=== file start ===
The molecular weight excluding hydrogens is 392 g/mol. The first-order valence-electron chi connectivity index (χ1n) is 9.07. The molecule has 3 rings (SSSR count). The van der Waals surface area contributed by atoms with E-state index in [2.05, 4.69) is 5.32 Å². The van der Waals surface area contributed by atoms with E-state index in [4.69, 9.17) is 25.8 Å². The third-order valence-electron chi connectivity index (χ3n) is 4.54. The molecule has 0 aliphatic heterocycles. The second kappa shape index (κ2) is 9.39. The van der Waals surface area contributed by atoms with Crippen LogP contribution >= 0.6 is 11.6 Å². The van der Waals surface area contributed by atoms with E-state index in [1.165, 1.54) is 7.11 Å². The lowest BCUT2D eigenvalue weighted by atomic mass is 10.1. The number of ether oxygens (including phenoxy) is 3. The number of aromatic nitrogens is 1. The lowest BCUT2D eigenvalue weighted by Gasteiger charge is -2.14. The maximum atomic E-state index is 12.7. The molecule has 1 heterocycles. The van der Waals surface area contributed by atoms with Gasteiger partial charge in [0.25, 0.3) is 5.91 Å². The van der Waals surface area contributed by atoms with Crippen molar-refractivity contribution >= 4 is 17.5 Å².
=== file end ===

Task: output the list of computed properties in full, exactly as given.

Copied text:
The molecular weight excluding hydrogens is 392 g/mol. The first-order valence-electron chi connectivity index (χ1n) is 9.07. The molecule has 3 rings (SSSR count). The van der Waals surface area contributed by atoms with E-state index in [2.05, 4.69) is 5.32 Å². The van der Waals surface area contributed by atoms with E-state index in [4.69, 9.17) is 25.8 Å². The third-order valence-electron chi connectivity index (χ3n) is 4.54. The molecule has 0 aliphatic heterocycles. The second kappa shape index (κ2) is 9.39. The van der Waals surface area contributed by atoms with Crippen LogP contribution >= 0.6 is 11.6 Å². The van der Waals surface area contributed by atoms with E-state index in [1.165, 1.54) is 7.11 Å². The lowest BCUT2D eigenvalue weighted by atomic mass is 10.1. The number of ether oxygens (including phenoxy) is 3. The number of aromatic nitrogens is 1. The lowest BCUT2D eigenvalue weighted by Gasteiger charge is -2.14. The maximum atomic E-state index is 12.7. The molecule has 1 heterocycles. The van der Waals surface area contributed by atoms with Gasteiger partial charge in [0.25, 0.3) is 5.91 Å². The van der Waals surface area contributed by atoms with Crippen molar-refractivity contribution >= 4 is 17.5 Å².